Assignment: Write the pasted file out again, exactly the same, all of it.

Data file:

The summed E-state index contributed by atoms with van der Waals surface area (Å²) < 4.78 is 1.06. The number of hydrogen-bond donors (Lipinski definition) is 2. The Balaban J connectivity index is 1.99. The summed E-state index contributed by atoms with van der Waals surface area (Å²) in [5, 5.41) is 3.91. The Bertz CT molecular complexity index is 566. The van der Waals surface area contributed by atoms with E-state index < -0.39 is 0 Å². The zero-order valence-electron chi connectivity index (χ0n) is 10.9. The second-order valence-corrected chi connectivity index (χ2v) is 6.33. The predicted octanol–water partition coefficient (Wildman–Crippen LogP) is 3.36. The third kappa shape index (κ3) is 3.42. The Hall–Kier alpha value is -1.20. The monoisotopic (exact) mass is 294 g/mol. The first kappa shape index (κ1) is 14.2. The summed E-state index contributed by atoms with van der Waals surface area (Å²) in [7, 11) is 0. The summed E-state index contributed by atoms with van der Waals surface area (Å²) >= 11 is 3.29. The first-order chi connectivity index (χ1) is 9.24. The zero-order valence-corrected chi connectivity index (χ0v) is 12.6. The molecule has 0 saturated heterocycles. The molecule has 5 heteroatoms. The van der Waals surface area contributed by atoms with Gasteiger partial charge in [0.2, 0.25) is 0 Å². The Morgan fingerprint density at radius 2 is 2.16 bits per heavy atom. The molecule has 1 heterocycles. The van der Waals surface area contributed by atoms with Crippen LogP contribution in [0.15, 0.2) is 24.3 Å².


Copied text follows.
The summed E-state index contributed by atoms with van der Waals surface area (Å²) < 4.78 is 1.06. The number of hydrogen-bond donors (Lipinski definition) is 2. The Balaban J connectivity index is 1.99. The summed E-state index contributed by atoms with van der Waals surface area (Å²) in [5, 5.41) is 3.91. The Bertz CT molecular complexity index is 566. The van der Waals surface area contributed by atoms with E-state index < -0.39 is 0 Å². The zero-order valence-electron chi connectivity index (χ0n) is 10.9. The second-order valence-corrected chi connectivity index (χ2v) is 6.33. The predicted octanol–water partition coefficient (Wildman–Crippen LogP) is 3.36. The third kappa shape index (κ3) is 3.42. The Hall–Kier alpha value is -1.20. The monoisotopic (exact) mass is 294 g/mol. The first kappa shape index (κ1) is 14.2. The summed E-state index contributed by atoms with van der Waals surface area (Å²) in [7, 11) is 0. The summed E-state index contributed by atoms with van der Waals surface area (Å²) >= 11 is 3.29. The first-order chi connectivity index (χ1) is 9.24. The zero-order valence-corrected chi connectivity index (χ0v) is 12.6. The molecule has 0 saturated heterocycles. The molecule has 5 heteroatoms. The van der Waals surface area contributed by atoms with Gasteiger partial charge in [0.2, 0.25) is 0 Å². The Morgan fingerprint density at radius 2 is 2.16 bits per heavy atom. The molecule has 1 heterocycles. The van der Waals surface area contributed by atoms with Crippen LogP contribution in [0.15, 0.2) is 24.3 Å².